"It’s an easy read with good pacing. I’m a sucker for mythology, well developed worlds and adventure stories of daring-do if written well, and it was." - Carolyn Koh,

"There should also be no question that the book is well-written. That shouldn't even be a concern. Through the combined forces of Matt Forbeck and Jeff Grubb, we get a perfect example of why they're at the top of their game." - Shawn Schuster Massively

"I highly recommend Ghosts of Ascalon. It was a great, fun read, and I am really excited with the two more novels coming to the Guild Wars world. " Ravious, Kill Ten Rats

I am delighted by the early response, and hope that everyone enjoys the book as much.

More later,

Sunday, July 25, 2010

San Diego - Day 4

Alas, Day Four consists only of packing my knives and going. We have a noon flight out of here, so I won't even get down to the floor.

(Update from later in the day - we arrived at the airport far enough ahead of schedule that I got on an earlier flight, and was home before 1. Unfortunately, my luggage was on the other flight, which was horribly delayed, so I ended up driving out to the airport at 8 PM to get my stuff. Still, I got home and had time to run a lot of errands).

What struck me more about this convention, some 20 years after my last one, is the changing face of fandom. Twenty years back, I would have said that it was predominantly white, male, and middle-aged, and destined to go the way of model trains and other harmless hobbies. Now there is an incredible age, gender, and racial diversity. Part of it in the revolutions inside comics (the rise of manga and web comics, for example), but part of it is the expansion of the borders of Geek Culture, such that it encompasses not only old media, but new premeires. And this is way cool.

It IS a big convention, and the staff handles it amazingly well. I was disappointed to not be able to get into a few panels, but the queues ran very well and effectively. I think this is the biggest reason to keep SDCC in SD. The staff - heck, the entire city - has grown up with this madness and works to make it the best possible experience.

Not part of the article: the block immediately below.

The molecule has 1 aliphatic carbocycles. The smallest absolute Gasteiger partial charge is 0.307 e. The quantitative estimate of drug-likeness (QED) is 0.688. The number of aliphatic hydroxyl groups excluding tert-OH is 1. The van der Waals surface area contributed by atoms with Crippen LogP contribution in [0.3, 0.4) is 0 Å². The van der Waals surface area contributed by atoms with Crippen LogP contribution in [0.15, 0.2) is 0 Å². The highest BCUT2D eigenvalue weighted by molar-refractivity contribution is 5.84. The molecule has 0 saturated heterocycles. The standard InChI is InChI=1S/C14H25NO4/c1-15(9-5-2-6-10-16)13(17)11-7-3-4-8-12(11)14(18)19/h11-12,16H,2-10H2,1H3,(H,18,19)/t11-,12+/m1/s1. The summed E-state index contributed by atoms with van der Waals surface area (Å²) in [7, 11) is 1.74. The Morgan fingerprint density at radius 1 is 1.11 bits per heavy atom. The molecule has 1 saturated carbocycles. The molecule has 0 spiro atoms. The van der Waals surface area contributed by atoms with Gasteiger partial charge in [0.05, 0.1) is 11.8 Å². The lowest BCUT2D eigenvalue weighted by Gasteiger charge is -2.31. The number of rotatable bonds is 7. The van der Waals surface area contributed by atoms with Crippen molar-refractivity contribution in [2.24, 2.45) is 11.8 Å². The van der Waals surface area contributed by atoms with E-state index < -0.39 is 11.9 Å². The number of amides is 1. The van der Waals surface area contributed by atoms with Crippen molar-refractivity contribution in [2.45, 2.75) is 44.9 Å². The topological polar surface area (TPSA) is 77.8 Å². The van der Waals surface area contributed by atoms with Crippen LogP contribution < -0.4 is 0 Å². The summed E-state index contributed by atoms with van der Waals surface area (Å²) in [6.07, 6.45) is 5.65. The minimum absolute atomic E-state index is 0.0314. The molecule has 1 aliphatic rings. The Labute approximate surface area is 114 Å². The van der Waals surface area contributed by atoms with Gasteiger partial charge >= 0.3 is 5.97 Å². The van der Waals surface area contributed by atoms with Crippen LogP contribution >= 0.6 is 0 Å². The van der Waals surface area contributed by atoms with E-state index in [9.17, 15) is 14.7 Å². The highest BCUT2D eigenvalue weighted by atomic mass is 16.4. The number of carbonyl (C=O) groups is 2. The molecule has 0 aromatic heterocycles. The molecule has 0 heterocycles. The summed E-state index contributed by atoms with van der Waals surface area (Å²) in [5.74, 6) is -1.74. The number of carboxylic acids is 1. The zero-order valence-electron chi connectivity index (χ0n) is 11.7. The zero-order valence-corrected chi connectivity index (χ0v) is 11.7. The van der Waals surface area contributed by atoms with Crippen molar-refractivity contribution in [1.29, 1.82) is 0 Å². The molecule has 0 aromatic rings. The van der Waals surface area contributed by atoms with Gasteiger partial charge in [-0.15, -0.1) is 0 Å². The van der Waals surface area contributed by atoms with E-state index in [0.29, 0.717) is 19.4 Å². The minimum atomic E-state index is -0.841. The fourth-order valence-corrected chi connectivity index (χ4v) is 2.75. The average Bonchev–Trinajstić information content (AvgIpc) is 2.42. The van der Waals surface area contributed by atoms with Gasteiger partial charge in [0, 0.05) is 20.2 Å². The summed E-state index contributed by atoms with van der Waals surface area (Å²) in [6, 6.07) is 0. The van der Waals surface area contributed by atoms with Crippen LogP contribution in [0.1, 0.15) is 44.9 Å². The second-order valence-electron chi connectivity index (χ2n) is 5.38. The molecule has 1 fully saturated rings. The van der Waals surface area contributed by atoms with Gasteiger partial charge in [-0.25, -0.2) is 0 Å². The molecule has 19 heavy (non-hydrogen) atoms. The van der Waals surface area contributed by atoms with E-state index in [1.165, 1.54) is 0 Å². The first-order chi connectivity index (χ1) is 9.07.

That said, the city fathers have GOT to put a bridge or five from the convention center to the city proper. All of the foot traffic is poured across buslanes, down some stairs, across a major road, across active trolley tracks, and then into the Gaslamp (where every card-snapper and freebie agent is laying in wait). There were some parts of the dealer room that were more crowded, but they were few and far between (and usually near steampunk corset shops, for some reason).

My only other gripe? Strollers. The bulkiest hall costume was an agile pixie in comparison to these land-tanks pushed by people using them as battering rams. Worse were the ones where the kid was carried (or walking) as his ride was transformed into a shopping cart.

But these were really minor things (and the strollers kept everyone on their toes, lest they get said toes run over). In general, the convention was a huge success, struggling with its titanic size, and is already spreading far beyond the bounds of the center itself. The staff and the city should be happy with its success - there are smaller venues that have much more difficulties pulling off a show.